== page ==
Self-Destructive? Perhaps, But That’s Not Necessarily Bad.

Those of us who have developed alcohol related problems may also have an attraction to high risk behaviors – and people. That is a genetic predisposition, one of several factors that can lead to developing alcohol problems. Others may also include a high tolerance for alcohol and resistance to hangovers.

Given the convergence of all of the right factors and circumstances, some of us will mosey on down Alcohol Alley and find ourselves at a bad dead end.

Trouble is…

The thought of giving up the rush our high risk behaviors provide may seem like too much of a sacrifice to make.

The solution?

It’s time to differentiate between “life-enhancing” self-destructive behaviors and the “life-diminishing” ones.


Skiing, mountain climbing, sky diving, kayaking, are active, and potentially self-destructive, high risk behaviors. But they also enhance our lives, sharpen our awareness, end depression, and improve self-esteem and our self-image by demonstrating competence and achievement.

Drinking on the other hand, is a passive self-destructive behavior with exactly the opposite effects.

Interestingly, engaging in the positive life-enhancing activities destroys most of our interest in the passive life-denying drinking behaviors.

When it comes down to it, drinking’s only appeal is that it’s easy. It requires zero effort.

But no effort is the definition of a spectator, not a participant. Do you want to watch your life pass you by? Or do you want to be engaged in your life and wring the best out of every possible experience?

Drinking? That was just “putting in time waiting to die,” is how a former client phrased it after he got a grip and got his life back.

A caller just asked me to reiterate the differences between what we do and other programs. I sometimes forget just how different we are so I am happy to oblige and here’s at least a partial list:

  • We are based on what actually works, not AA;
  • We only work with individuals and couples, no groups;
  • We include spouses at your request;
  • We work together as a team to help you;
  • We provide more individual services in 5 days than any other program does in 30, 60, or 90;
  • We provide real ongoing follow-up;
  • We are professionals;
  • We are cost effective;
  • We offer far better outcomes: 65+% vs 5%;
  • And, you will recover! not be “in recovery” as you leave alcohol abuse behind, not just turn it into another variation of the same old same old.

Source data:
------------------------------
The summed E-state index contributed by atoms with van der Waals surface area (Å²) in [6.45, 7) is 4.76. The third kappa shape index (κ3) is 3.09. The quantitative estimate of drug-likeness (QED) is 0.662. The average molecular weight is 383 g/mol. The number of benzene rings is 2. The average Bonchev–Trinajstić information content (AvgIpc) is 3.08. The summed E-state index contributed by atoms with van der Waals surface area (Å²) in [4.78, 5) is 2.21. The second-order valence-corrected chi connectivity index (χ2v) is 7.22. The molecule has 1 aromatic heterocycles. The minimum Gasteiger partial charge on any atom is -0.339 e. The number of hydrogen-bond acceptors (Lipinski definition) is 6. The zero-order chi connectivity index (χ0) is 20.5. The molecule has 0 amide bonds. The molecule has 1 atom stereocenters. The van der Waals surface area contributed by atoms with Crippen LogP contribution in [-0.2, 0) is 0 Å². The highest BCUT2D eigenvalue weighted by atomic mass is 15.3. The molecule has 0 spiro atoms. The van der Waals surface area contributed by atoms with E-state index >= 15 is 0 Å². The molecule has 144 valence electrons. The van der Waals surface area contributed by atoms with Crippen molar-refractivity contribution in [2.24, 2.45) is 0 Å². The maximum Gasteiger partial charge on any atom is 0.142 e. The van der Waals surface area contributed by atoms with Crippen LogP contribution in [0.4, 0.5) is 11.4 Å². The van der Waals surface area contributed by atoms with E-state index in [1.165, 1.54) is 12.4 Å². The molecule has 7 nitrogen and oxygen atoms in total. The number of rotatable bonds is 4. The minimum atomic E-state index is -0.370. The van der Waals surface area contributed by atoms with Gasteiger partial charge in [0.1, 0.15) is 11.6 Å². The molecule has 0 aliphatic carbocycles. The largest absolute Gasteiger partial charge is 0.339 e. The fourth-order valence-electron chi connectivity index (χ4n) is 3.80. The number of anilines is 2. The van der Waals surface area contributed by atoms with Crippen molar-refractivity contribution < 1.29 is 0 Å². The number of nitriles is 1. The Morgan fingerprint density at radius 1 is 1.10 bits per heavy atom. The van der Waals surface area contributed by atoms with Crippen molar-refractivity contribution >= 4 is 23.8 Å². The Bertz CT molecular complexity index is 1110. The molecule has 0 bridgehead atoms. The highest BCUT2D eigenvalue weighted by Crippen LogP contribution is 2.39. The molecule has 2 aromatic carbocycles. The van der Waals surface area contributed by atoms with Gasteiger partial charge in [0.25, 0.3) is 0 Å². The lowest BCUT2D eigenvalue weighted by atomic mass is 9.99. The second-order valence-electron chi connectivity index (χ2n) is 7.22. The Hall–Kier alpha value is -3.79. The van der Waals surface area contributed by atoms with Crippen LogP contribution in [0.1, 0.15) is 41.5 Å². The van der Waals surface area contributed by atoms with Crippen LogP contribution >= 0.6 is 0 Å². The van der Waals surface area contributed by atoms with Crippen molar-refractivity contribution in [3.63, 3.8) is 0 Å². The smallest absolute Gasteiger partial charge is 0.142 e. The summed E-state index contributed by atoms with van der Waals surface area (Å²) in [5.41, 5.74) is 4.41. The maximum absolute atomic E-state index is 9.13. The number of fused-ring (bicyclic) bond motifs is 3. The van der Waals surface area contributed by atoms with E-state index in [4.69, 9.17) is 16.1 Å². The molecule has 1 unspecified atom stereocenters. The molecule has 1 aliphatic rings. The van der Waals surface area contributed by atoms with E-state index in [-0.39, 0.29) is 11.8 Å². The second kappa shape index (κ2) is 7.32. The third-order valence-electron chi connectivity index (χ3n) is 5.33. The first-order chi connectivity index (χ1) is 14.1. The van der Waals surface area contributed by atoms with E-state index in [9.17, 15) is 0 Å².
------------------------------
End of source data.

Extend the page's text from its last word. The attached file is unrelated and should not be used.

There are other differences we’d be happy to discuss but, the Shorthand?  –  We’re the “all substance, no filler” program and they’re the “all filler, no substance” people.

Which do think is going to work out better for you?

A former client recently wrote:

“Dear Mary Ellen,

Just wanted to wish you a Happy Chinese New Year and send my continued appreciation for your support in my life. You were so kind to talk w/me last fall and help me thru a bump.

My new job has been wonderfully satisfying (as you predicted). The girls are doing well in school.

J and I were just talking about what a blessing you were in our family’s life so I felt compelled to say thanks again for redirecting my life!

Hope all is well w/ you both.

And another also noted:

“Hi Ed and Mary Ellen,

Happy 2013!! Hope you are both doing well. Life is good here – patiently waiting for the spring to arrive.

I wanted to tell you both a funny story. Several weeks ago, I had to have a tooth pulled and a dental implant done. I did not want to have anesthesia, but when I went, I was really nervous so they offered me nitrous oxide, which I had never had before. My husband told me it was great so I thought I would try it.

Well, surprisingly enough, I hated it. I felt like I was in a fog and I was talking too loud and I felt totally out of control. I felt like I was drunk!!!! I asked the surgeon to turn it off halfway through the procedure.

I cannot believe how much I disliked the feeling of not being in total control of my faculties. I have not seriously considered drinking (considered, but not seriously!) since being with you both, but now I know I do not want to do it. I just cannot believe I liked that feeling so much before. Now I like it this way so much better.

You can read more about “D’s” work with us by clicking here!

Yes, we also work with couples, and even families, and we often hear years later about the endless benefits of working together to solve problems, not “diseases,” and to empower people, not render them “powerless.”

What’s your preference?